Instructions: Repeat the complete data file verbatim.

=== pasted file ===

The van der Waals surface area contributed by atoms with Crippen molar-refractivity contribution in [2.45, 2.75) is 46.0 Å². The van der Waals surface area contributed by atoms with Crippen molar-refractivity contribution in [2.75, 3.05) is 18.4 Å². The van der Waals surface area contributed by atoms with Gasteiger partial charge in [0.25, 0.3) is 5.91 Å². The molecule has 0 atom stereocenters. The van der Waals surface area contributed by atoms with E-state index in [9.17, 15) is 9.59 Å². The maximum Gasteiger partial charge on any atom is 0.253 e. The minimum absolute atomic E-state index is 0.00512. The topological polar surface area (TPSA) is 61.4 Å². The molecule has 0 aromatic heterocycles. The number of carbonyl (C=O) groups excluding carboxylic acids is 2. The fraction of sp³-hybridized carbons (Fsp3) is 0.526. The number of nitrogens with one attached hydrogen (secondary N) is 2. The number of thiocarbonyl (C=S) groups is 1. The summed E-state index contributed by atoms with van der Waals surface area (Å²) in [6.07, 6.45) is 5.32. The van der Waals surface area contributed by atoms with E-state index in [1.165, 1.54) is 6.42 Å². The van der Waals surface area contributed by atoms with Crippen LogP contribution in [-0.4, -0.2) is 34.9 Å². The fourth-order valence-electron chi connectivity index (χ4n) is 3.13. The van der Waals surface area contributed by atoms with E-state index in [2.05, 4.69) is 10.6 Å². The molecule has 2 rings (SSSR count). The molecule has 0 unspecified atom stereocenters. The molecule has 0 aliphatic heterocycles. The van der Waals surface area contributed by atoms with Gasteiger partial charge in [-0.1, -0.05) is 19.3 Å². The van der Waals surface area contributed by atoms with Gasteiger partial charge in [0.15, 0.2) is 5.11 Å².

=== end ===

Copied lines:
The van der Waals surface area contributed by atoms with Crippen molar-refractivity contribution in [2.45, 2.75) is 46.0 Å². The van der Waals surface area contributed by atoms with Crippen molar-refractivity contribution in [2.75, 3.05) is 18.4 Å². The van der Waals surface area contributed by atoms with Gasteiger partial charge in [0.25, 0.3) is 5.91 Å². The molecule has 0 atom stereocenters. The van der Waals surface area contributed by atoms with E-state index in [9.17, 15) is 9.59 Å². The maximum Gasteiger partial charge on any atom is 0.253 e. The minimum absolute atomic E-state index is 0.00512. The topological polar surface area (TPSA) is 61.4 Å². The molecule has 0 aromatic heterocycles. The number of carbonyl (C=O) groups excluding carboxylic acids is 2. The fraction of sp³-hybridized carbons (Fsp3) is 0.526. The number of nitrogens with one attached hydrogen (secondary N) is 2. The number of thiocarbonyl (C=S) groups is 1. The summed E-state index contributed by atoms with van der Waals surface area (Å²) in [6.07, 6.45) is 5.32. The van der Waals surface area contributed by atoms with E-state index in [1.165, 1.54) is 6.42 Å². The van der Waals surface area contributed by atoms with Crippen LogP contribution in [-0.4, -0.2) is 34.9 Å². The fourth-order valence-electron chi connectivity index (χ4n) is 3.13. The van der Waals surface area contributed by atoms with E-state index in [2.05, 4.69) is 10.6 Å². The molecule has 2 rings (SSSR count). The molecule has 0 unspecified atom stereocenters. The molecule has 0 aliphatic heterocycles. The van der Waals surface area contributed by atoms with Gasteiger partial charge in [-0.1, -0.05) is 19.3 Å². The van der Waals surface area contributed by atoms with Gasteiger partial charge in [0.15, 0.2) is 5.11 Å².